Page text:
Ten Things That Would Happen if Writing Became a Day Job
Accounting: could slow down in a big way and no one would notice. Meanwhile, the payroll clerk would become everyone's BFF.
Bosses: would have to do a lot more reading, stock up on Pepto, hire an extra secretary just to answer their intercom or phone extension and learn how to speak editor ("Get it done" = "If you can send this to me by close of business today I'll authorize your D&A payment").
Business Conferences: would have to include new events like Project Pitchorama, Character Dress-up for Literacy and The Vampire Ball.
Casual Friday: would be pretty much every day, and would have to be expanded to authorize the wearing of pjs, yoga pants, fuzzy socks and T-shirts with slogans like "OCCUPY PUBLISHING".
Company Coffee Pot: would burn out from overuse every other month or be filled with extra-large tea bags immersed in something vaguely purple that smells a bit like like the Queen's perfume.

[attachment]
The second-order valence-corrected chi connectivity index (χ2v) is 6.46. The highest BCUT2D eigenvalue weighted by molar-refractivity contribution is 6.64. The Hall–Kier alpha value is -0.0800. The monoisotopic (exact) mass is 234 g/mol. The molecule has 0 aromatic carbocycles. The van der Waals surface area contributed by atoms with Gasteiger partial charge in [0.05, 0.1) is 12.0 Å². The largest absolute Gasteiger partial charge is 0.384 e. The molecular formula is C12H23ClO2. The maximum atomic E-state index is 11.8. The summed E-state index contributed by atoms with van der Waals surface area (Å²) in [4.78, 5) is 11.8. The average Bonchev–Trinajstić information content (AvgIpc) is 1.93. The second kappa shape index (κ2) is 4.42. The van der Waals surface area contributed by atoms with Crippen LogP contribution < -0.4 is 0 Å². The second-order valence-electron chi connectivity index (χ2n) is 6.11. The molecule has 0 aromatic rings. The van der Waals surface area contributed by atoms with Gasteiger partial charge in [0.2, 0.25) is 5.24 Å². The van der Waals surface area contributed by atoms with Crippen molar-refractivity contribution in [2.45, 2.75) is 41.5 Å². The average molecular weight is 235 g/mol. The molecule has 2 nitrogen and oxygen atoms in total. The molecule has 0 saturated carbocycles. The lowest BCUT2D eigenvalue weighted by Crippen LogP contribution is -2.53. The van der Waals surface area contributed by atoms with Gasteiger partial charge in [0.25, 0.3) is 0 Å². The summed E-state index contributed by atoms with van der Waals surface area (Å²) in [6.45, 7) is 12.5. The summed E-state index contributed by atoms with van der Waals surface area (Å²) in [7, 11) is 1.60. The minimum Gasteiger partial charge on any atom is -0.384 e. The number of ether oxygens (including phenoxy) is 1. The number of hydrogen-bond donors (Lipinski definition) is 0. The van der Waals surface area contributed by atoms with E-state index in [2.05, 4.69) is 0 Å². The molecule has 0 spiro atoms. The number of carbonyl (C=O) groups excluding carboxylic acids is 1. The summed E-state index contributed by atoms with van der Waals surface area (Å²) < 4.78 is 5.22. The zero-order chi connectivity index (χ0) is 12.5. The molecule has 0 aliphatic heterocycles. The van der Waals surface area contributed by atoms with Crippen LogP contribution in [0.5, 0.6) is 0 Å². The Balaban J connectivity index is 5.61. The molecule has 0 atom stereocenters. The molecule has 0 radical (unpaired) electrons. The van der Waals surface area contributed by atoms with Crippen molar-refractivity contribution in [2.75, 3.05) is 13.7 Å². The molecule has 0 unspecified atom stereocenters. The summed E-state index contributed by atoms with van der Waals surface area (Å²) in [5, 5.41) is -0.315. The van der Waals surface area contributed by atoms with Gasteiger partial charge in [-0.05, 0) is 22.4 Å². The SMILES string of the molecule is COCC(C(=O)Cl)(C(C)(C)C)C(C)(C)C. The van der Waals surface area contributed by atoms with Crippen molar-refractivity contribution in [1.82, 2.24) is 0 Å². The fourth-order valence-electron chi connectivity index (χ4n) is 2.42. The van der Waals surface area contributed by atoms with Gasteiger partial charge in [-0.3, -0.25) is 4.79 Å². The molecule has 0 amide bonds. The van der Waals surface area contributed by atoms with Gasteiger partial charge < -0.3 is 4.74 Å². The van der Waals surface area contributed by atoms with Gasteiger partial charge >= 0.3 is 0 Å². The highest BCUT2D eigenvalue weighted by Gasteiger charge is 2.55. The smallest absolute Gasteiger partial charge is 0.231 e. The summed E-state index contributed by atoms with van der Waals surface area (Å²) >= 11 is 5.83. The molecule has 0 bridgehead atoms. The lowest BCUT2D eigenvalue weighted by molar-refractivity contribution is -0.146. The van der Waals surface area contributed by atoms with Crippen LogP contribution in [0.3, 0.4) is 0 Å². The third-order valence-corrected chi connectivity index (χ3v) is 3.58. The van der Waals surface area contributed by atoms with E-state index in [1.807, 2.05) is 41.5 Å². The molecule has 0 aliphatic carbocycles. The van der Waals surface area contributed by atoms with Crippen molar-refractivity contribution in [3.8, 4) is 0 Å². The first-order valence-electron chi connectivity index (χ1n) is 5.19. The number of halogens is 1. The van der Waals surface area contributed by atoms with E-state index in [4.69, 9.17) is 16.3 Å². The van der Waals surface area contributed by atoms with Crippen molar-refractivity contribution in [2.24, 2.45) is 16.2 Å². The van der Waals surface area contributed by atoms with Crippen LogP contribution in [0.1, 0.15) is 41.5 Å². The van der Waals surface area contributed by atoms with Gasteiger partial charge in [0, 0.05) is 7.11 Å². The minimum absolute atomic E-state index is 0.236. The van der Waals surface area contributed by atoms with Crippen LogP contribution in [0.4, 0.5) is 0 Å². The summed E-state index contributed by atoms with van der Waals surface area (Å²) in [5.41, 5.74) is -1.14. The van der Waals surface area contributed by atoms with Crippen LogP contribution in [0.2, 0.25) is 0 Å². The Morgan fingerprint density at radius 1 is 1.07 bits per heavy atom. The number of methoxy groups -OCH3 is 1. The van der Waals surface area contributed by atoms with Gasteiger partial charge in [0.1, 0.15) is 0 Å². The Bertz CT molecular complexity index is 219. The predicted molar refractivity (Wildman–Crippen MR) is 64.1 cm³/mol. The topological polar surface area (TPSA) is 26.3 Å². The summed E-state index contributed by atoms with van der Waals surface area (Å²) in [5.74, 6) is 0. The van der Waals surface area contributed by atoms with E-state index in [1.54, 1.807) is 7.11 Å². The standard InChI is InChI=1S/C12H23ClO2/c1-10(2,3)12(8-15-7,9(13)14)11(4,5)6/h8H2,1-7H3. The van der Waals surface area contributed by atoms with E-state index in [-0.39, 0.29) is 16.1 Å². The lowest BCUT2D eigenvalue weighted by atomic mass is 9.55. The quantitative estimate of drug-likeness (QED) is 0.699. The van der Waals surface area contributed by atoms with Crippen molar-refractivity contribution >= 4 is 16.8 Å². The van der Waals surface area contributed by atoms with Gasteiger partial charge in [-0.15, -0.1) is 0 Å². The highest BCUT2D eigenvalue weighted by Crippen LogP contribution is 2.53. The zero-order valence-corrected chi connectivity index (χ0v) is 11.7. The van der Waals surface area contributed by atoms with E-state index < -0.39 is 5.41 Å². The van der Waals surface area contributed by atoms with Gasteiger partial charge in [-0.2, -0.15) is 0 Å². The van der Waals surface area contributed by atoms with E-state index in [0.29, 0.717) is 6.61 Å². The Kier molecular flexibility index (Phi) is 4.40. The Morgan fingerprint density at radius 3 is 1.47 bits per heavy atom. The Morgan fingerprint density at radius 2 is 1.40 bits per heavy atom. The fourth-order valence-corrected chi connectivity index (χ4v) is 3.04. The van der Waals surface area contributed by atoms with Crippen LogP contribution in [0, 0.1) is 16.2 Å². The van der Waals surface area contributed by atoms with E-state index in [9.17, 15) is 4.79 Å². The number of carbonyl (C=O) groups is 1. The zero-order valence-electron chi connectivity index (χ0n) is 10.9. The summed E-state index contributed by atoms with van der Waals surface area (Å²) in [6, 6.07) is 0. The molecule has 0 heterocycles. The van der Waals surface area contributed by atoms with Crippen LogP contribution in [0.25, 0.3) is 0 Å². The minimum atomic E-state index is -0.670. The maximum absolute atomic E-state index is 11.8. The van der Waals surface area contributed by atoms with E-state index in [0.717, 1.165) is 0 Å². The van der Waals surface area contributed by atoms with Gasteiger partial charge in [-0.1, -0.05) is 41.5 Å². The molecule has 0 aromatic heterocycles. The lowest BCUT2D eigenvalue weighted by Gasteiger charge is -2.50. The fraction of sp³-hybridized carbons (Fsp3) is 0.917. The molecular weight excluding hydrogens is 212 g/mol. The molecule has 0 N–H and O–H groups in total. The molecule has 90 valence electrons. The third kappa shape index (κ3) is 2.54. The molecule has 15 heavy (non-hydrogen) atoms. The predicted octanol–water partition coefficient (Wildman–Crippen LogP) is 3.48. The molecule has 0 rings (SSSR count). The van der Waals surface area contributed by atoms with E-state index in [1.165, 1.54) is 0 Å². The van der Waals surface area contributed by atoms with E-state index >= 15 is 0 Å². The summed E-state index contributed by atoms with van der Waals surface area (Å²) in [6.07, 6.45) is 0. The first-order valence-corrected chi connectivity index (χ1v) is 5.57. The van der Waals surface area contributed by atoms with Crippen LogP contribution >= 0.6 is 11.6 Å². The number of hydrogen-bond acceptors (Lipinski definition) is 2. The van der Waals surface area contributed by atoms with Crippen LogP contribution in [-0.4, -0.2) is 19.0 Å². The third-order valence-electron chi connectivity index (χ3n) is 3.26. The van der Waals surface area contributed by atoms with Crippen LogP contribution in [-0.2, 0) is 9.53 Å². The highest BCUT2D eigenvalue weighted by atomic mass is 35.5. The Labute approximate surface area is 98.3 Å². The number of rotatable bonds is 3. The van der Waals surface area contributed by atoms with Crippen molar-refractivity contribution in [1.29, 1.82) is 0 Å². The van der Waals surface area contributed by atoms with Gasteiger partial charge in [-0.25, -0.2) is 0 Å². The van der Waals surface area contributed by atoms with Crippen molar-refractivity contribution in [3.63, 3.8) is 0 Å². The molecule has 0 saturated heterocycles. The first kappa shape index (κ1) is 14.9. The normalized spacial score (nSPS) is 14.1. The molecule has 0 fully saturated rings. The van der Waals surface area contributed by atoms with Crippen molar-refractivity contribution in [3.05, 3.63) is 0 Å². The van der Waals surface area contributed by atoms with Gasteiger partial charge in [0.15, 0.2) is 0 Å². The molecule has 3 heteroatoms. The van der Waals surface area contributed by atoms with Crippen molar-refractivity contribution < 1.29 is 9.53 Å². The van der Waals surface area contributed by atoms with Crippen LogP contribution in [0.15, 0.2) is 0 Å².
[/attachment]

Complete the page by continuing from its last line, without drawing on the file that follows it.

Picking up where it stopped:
Desks: would be buried beneath stacks of corrected chapters, two years of The Writer back issues, three dozen pens that ran out of ink and assorted widgets/gadgets/gizmos, index cards, newspaper clippings, and at least one hundred sticky notes inscribed with enigmatic phrases like "Sx scene Chap 9!!!!" or "Dismember by ch. saw?"
Offices: would need three walls of book shelves, stereo systems, scented candles, locking doors, pillows to scream into and at least one large window overlooking something pretty.
Personal Calls: would have to be authorized for mid-afternoon moments of panic when the employees need to call their best writer pals to say, "I suck. Go ahead, just tell me the truth. I suck."
Supply Closets: would have to be kept stocked with six months' supply of toner, bond paper, highlighters, red pens and lots and lots of notebooks with cute kitten covers.
Water Cooler: would be much more popular, at least until the boss discovers someone refilled it with wine.